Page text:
Monday, November 13, 2006

The Potato Systems Planner: Cropping System Impacts on Soilborne Diseases and Soil Microorganisms.

Robert Larkin, C. Wayne Honeycutt, John Halloran, and Tim Griffin. USDA-ARS, New England Plant, Soil, & Water Laboratory, Orono, ME 04469-5753

Different 2-yr and 3-yr crop rotations, consisting of barley/clover, canola, green bean, millet, soybean, and sweet corn in various combinations followed by potato, were evaluated for their effects on the development of soilborne potato diseases and soil microbial communities over several cropping seasons in Maine. All rotations significantly affected soil microorganism populations and activity, resulting in unique microbial profiles. Rotations with canola preceding potato were most effective at reducing the soilborne diseases stem canker and black scurf, caused by Rhizoctonia solani, and common scab, caused by Streptomyces scabies (25-75% reduction relative to continuous potato). Barley, millet, and sweet corn rotations were somewhat effective in reducing disease (15-40% reduction). However, potato following soybean, green bean, or red clover, resulted in high disease levels of stem canker and black scurf. These results, along with data on yield, nitrogen recycling, and economic viability, were used to develop The Potato Systems Planner, an interactive CD-Rom decision-support tool to aid in establishing improved cropping and disease management systems for potato production. Also included in the Planner CD is a Potato Disease Database, containing descriptions, symptoms, and management information for most potato diseases.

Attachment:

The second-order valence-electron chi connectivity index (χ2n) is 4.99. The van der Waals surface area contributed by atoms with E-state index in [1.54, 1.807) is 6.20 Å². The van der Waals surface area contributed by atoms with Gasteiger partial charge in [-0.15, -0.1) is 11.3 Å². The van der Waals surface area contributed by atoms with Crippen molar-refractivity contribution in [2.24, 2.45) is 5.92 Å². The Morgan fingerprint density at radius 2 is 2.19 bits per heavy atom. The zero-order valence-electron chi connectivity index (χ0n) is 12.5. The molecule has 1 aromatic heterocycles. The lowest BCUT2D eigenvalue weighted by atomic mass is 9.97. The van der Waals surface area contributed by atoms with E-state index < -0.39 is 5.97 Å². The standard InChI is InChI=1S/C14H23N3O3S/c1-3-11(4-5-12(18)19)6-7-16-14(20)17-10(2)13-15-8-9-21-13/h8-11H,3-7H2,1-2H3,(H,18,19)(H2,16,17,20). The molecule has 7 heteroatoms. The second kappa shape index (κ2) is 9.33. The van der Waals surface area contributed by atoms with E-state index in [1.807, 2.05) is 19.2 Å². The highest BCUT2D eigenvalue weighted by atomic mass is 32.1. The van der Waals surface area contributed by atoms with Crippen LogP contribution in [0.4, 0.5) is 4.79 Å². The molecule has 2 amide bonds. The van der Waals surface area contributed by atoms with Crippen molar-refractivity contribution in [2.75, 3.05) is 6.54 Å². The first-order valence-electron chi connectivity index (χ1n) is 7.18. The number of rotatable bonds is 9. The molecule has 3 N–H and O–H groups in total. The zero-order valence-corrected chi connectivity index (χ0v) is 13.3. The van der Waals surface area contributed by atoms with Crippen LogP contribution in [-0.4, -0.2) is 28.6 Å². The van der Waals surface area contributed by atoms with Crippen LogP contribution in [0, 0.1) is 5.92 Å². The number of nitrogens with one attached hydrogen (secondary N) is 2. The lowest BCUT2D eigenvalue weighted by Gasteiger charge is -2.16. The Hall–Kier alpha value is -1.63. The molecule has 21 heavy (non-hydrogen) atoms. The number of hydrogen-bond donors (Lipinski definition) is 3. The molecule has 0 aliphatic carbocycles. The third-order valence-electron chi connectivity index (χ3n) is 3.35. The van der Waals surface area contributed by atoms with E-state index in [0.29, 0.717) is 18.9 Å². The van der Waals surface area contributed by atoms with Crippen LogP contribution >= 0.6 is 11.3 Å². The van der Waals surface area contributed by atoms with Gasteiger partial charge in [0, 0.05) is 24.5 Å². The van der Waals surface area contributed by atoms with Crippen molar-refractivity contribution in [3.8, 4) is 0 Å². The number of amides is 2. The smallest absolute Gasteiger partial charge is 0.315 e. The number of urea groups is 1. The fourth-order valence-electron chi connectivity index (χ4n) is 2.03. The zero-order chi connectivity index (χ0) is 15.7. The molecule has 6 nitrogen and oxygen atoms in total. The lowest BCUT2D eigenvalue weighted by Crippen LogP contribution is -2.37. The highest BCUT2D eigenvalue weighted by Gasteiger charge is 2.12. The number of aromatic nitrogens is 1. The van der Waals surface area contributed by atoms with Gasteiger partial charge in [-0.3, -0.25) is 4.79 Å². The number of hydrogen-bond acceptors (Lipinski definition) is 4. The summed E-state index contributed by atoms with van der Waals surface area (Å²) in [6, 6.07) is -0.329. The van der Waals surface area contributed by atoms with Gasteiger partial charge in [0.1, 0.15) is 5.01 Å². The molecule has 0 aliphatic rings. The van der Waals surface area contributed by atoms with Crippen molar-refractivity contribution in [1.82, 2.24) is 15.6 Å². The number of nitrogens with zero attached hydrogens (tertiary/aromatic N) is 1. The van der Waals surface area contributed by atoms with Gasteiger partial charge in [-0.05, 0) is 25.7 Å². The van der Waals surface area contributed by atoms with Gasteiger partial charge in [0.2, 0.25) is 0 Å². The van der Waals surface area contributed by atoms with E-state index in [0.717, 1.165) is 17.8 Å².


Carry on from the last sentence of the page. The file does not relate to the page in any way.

Handout (.ppt format, 97.0 kb)